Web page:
The success of battery-operated tools and mobility systems naturally results in even higher performance, which necessitates increasing the voltage levels, capacity, and current capability of the lithium battery systems powering these devices. Due to lithium technology's cell voltage level limits, increasing the number of cells in series is the only way to reach higher voltage levels. Drawing too much current from or dumping too much current into a lithium cell can result in cell damage and catastrophic failure. Increasing the current output/input capability will increase the number of lithium cells in parallel. Therefore, enhancing the overall capacity of a lithium battery system may require even greater numbers of parallel series of cells or much higher capacity lithium battery cells.
Intelligent BMS Step Up to Meet the Challenge of Modern Lithium Battery Systems
Given that lithium battery systems are being developed to push the performance of battery electric systems for various applications—from electric vehicles (EVs) and electric backup generators to autonomous mobile robots—BMS technologies must also advance to accommodate these new higher voltage levels, capacity, and current input/output battery systems.
Qorvo's intelligent BMS (PAC22140/PAC25140), with an integrated microcontroller unit (MCU) and cell balancing technology (Figure 2), is a natural evolution of simple BMS that merely monitored the battery and shut off charging when either temperature or voltage levels reached unacceptable thresholds. These new BMS chips can monitor 10-series (10S) to 20S li-Ion, Li-Polymer, and LiFePO4 battery packs, including the most common lithium battery technologies. Qorvo’s new BMS include a FLASH-programmable MCU (Arm® Cortex®-M0) with power management, current/voltage/temperature sense, drive circuits for charge/discharge FETs, and protection fuses. Moreover, these intelligent BMS also include built-in UART/SPI, I2C/SMBus, and even CAN communication on some units.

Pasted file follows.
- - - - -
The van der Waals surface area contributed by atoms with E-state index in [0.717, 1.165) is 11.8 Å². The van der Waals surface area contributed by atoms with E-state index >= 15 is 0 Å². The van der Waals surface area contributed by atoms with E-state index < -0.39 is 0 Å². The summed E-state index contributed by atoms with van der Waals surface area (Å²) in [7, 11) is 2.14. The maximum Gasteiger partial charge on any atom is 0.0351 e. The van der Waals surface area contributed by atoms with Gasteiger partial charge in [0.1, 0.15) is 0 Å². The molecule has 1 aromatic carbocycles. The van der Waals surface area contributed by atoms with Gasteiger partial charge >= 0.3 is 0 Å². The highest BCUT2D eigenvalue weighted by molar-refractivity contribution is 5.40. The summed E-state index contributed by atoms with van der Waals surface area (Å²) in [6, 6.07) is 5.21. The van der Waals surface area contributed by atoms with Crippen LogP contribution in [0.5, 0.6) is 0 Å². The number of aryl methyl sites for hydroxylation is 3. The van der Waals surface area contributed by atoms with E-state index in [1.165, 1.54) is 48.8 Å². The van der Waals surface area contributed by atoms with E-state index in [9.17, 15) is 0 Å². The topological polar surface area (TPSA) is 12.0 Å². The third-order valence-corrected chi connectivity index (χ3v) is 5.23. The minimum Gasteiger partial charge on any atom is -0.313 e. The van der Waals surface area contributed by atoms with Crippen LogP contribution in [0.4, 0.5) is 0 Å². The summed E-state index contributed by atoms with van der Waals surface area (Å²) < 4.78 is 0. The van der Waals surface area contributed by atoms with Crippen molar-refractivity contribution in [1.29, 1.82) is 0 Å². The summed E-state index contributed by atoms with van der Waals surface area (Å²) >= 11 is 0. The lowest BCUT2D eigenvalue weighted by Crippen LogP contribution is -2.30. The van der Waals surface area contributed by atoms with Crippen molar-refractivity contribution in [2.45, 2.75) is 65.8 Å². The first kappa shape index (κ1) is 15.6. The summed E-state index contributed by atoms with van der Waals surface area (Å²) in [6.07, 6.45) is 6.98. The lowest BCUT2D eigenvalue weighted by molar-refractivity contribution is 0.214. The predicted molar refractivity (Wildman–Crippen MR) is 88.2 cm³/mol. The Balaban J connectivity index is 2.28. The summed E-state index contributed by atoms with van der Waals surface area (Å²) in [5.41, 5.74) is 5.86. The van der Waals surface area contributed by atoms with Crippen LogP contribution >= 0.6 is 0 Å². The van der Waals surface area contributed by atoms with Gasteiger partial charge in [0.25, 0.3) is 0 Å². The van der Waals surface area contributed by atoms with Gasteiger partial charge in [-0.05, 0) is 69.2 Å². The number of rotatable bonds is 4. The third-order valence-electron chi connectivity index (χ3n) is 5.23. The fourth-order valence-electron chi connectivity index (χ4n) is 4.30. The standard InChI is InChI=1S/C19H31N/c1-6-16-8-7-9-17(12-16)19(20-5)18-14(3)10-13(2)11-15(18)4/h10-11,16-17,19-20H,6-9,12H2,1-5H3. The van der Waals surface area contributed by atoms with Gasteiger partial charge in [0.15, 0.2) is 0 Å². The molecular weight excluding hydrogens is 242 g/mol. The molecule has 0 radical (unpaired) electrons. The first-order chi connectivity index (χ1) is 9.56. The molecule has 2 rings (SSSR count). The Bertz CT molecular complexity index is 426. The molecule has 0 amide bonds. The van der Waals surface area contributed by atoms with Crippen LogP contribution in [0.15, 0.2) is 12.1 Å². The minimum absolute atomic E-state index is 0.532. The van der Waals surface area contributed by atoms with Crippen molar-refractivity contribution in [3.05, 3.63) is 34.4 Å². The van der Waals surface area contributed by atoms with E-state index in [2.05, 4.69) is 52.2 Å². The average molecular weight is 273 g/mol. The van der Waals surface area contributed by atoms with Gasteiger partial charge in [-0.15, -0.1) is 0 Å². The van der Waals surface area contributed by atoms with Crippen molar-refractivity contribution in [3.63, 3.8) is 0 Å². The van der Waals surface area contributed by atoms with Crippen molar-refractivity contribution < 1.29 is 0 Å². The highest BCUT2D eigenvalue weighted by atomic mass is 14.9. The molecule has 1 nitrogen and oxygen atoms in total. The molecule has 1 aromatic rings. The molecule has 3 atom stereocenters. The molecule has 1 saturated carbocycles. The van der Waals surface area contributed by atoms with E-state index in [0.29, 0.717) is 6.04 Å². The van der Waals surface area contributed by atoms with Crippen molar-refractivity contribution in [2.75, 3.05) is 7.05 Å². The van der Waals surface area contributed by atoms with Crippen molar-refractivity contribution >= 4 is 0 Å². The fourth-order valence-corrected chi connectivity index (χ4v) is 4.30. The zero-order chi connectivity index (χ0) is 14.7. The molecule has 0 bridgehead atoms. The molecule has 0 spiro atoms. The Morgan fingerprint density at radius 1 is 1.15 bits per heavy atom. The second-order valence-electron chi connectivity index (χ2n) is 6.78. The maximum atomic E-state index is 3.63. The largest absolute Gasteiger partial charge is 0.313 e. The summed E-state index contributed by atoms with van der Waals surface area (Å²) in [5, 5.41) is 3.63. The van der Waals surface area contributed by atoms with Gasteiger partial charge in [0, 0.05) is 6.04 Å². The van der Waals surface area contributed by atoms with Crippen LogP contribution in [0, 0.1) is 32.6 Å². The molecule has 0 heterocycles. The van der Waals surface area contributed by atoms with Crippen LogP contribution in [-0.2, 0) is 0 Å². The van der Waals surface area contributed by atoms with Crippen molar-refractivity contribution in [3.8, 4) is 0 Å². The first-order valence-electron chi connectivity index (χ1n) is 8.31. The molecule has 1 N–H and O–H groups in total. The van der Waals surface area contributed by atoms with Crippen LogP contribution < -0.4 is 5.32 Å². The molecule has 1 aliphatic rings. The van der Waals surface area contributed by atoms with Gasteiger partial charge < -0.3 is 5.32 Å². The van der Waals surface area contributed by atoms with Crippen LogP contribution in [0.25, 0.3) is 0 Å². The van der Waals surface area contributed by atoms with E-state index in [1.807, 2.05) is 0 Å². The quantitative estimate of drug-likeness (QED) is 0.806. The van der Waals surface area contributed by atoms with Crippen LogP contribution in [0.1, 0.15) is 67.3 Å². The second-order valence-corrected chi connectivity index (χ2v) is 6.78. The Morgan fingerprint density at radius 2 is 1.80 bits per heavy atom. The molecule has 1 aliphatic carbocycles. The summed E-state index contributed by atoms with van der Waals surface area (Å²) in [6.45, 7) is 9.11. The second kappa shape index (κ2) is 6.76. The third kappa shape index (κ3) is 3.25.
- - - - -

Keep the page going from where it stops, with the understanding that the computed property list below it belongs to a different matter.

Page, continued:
Since it is essential to evaluate new BMS chips and familiarize oneself with their programming and control aspects, Qorvo provides an evaluation kit (PAC22140EVK1 and PAC225140EVK1) for these chips.
These evaluation kits are complete hardware solutions for evaluating the new intelligent BMS devices and also enable solution development with access to all of the device's signals and all the necessary circuitry to energize the MCU and internal peripherals (Figure 3).
The growth in popularity and utility of lithium battery electric systems has pushed the boundaries on voltage, capacity, and current capability. With greater series cell counts and higher user performance expectations, these new battery electric systems must be appropriately managed and cell-balanced with the latest intelligent BMS technology. Qorvo's new intelligent BMS technologies aid in developing new BMS solutions that augment present lithium battery technology with more efficient cell balancing, monitoring, and protection features.
Original Source: Mouser
About the Author
Principal of Information Exchange Services: Jean-Jacques DeLisle Jean-Jacques (JJ) DeLisle attended the Rochester Institute of Technology, where he graduated with a BS and MS degree in Electrical Engineering. While studying, JJ pursued RF/microwave research, wrote for the university magazine, and was a member of the first improvisational comedy troupe @ RIT. Before completing his degree, JJ contracted as an IC layout and automated test design engineer for Synaptics Inc. After 6 years of original research—developing and characterizing intra-coaxial antennas and wireless sensor technology—JJ left RIT with several submitted technical papers and a US patent.
Further pursuing his career, JJ moved with his wife, Aalyia, to New York City. Here, he took on work as the Technical Engineering Editor for Microwaves & RF magazine. At the magazine, JJ learned how to merge his skills and passion for RF engineering and technical writing.
In the next phase of JJ’s career, he moved on to start his company, RFEMX, seeing a significant need in the industry for technically competent writers and objective industry experts. Progressing with that aim, JJ expanded his companies scope and vision and started Information Exchange Services (IXS).